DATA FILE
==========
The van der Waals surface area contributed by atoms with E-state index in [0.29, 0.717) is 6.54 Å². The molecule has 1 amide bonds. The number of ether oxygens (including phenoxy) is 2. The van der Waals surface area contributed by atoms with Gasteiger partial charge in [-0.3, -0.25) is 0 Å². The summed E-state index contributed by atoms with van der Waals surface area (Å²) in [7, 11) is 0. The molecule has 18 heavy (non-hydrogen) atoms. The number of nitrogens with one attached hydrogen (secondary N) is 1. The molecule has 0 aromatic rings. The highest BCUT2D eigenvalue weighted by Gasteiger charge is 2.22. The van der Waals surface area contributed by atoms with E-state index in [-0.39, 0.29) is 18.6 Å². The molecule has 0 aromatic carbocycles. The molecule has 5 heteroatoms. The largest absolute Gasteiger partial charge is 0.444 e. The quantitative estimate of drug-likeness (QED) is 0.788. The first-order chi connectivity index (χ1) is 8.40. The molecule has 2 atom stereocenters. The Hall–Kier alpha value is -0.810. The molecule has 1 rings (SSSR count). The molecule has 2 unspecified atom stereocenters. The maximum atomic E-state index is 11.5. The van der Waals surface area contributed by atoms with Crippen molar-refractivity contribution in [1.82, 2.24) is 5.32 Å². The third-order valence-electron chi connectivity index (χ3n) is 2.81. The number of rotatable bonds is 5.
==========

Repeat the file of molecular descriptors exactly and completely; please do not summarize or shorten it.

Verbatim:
The van der Waals surface area contributed by atoms with E-state index in [0.29, 0.717) is 6.54 Å². The molecule has 1 amide bonds. The number of ether oxygens (including phenoxy) is 2. The van der Waals surface area contributed by atoms with Gasteiger partial charge in [-0.3, -0.25) is 0 Å². The summed E-state index contributed by atoms with van der Waals surface area (Å²) in [7, 11) is 0. The molecule has 18 heavy (non-hydrogen) atoms. The number of nitrogens with one attached hydrogen (secondary N) is 1. The molecule has 0 aromatic rings. The highest BCUT2D eigenvalue weighted by Gasteiger charge is 2.22. The van der Waals surface area contributed by atoms with E-state index in [-0.39, 0.29) is 18.6 Å². The molecule has 0 aromatic carbocycles. The molecule has 5 heteroatoms. The largest absolute Gasteiger partial charge is 0.444 e. The quantitative estimate of drug-likeness (QED) is 0.788. The first-order chi connectivity index (χ1) is 8.40. The molecule has 2 atom stereocenters. The Hall–Kier alpha value is -0.810. The molecule has 1 rings (SSSR count). The molecule has 2 unspecified atom stereocenters. The maximum atomic E-state index is 11.5. The van der Waals surface area contributed by atoms with Crippen molar-refractivity contribution in [1.82, 2.24) is 5.32 Å². The third-order valence-electron chi connectivity index (χ3n) is 2.81. The number of rotatable bonds is 5.